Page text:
Saturday, January 24, 2015

Michael J. Tresca gave 5 stars to: Video Game Storytelling

Michael J. Tresca reviewed:

Video Game Storytelling: What Every Developer Needs to Know about Narrative Techniques by Evan Skolnick

5.0 out of 5 stars For game designers in any medium, January 24, 2015

At first blush you might think Evan Skolnick's Video Game Storytelling isn't relevant to role-playing games. I've written at length about the challenges video games face in crafting a good story, something which the nascent industry still struggles with. As a result, video games often repeat the mistakes learned by tabletop board and role-playing games.

This is the book I was hoping Tom Bissell's Extra Lives: Why Video Games Matter would be -- an explanation of the flaws in video games and a clear path as to how to fix it. Skolnick isn't a journalist or "artiste" visiting the video game world and espousing his opinions about what's wrong with it; he's a narrative designer in the trenches battling for respect and trying to keep games from completely bombing. In some ways it's sad this book had to be written at all.

The book is divided into two parts, Basic Training and In the Trenches. After outlining in Basic Training the basics of a three-act structure (Setup, Confrontation, Resolution), Skolnick demonstrates how this narrative concept can be applied to a game's structure. Of particular relevance is his discussion of the Monomyth.

The Monomyth was first outlined by Joseph Campbell in The Hero with a Thousand Faces. The archetypes are well known to gamers everywhere: Hero, Herald (who announces the conflict), Mentor, Shapeshifter (a character who changes allegiance at a critical moment), and of course the Villain. There's also the Story Structure, which is familiar to fans of "Star Wars" and "The Matrix":

1. The Ordinary World: An introduction to what passes as "normal" in the protagonist's life.


3. The Call to Adventure: The hero faces the possibility of a quest...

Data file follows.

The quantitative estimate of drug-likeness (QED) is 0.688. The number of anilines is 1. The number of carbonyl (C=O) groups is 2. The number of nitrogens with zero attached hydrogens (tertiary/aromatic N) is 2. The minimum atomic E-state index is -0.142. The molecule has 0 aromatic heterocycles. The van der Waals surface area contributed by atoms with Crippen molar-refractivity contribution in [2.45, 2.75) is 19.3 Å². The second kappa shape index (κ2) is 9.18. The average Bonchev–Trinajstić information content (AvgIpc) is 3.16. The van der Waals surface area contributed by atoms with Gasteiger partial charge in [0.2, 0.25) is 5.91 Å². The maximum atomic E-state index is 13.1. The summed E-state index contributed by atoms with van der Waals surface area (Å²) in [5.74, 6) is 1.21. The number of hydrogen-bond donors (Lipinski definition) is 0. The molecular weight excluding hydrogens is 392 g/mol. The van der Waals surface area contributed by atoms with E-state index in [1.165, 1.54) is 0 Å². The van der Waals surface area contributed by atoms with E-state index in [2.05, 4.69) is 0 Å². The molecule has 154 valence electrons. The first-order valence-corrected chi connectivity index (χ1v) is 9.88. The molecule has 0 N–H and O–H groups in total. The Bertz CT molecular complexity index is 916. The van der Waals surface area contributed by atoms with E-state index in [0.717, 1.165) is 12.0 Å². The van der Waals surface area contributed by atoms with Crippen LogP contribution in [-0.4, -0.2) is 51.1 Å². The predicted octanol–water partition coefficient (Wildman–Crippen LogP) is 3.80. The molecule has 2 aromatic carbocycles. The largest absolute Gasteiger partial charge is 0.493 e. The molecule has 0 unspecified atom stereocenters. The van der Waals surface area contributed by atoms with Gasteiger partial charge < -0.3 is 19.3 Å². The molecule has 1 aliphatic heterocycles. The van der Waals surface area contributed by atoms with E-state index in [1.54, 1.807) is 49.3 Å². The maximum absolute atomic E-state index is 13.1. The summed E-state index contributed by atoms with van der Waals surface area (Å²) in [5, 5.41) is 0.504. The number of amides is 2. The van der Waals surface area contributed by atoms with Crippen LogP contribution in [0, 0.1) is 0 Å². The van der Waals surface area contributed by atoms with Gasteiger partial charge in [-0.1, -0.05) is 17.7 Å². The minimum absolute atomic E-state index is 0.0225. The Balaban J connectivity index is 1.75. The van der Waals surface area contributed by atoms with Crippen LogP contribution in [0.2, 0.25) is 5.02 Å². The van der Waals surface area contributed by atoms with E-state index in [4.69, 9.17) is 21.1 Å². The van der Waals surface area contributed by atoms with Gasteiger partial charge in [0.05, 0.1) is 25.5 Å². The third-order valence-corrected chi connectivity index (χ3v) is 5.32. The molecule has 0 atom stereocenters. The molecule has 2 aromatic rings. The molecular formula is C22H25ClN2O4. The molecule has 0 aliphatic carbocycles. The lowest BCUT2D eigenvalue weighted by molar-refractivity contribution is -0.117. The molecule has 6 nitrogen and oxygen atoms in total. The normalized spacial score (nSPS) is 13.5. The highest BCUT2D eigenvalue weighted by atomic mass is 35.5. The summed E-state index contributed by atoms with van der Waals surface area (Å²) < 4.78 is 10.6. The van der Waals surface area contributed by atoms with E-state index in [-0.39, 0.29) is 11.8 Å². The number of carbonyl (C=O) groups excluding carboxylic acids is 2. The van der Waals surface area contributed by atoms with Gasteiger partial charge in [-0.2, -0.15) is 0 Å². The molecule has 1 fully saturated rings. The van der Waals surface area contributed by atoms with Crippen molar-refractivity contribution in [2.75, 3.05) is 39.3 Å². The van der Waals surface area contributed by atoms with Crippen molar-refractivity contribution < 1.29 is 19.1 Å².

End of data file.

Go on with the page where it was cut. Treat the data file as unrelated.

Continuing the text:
5. Refusal of the Call: But refuses to do it.


7. Meeting with the Mentor: He meets a mentor, a character who convinces him to resume the quest.


9. Crossing the First Threshold: The journey begins and the hero leaves the normalcy of home.


11. Tests, Allies, Enemies: This is the meat of the adventure -- challenges, fights, puzzles, etc.


13. Approach to the Inmost Cave: The hero ventures into enemy territory.


15. The Supreme Ordeal: Things get bad; the hero is sorely tested.


17. Reward: The hero retrieves the item he needs to be successful, but he's not done yet...


19. The Road Back: He must return with it, enemies hot on his heels.


21. Resurrection: This is the moment in every story where things look their worst.


23. Return with the Elixir: The finale, with everyone getting their just rewards, hero and villain alike.


Skolnick goes well beyond the Hero's Journey into villain and hero motivations and narrative techniques, like how to not info-dump massive exposition on characters. There are also critical chapters on dialogue and believability. It's this kind of clear-headed approach to telling a good story that is often lacking in tabletop adventures.

The second half of the book covers what most tabletop gamers have long suspected: game designers get no respect. Or worse, sometimes there's nobody in charge of storytelling at all!

I've often spoken about how, bored with a game, my character shifts from following the Monomyth to just murdering everything -- a stark example of ludonarrative dissonance. Skolnick's frustration with the industry seeps throughout this part of the book as he reinforces the importance of achieving "ludonarrative harmony," the player aligned with the game character's intent.

This is an important work, bridging the storytelling we know so well from movies and books with the gaming tropes we've come to mock. It's an excellent reference for any game designer in any medium.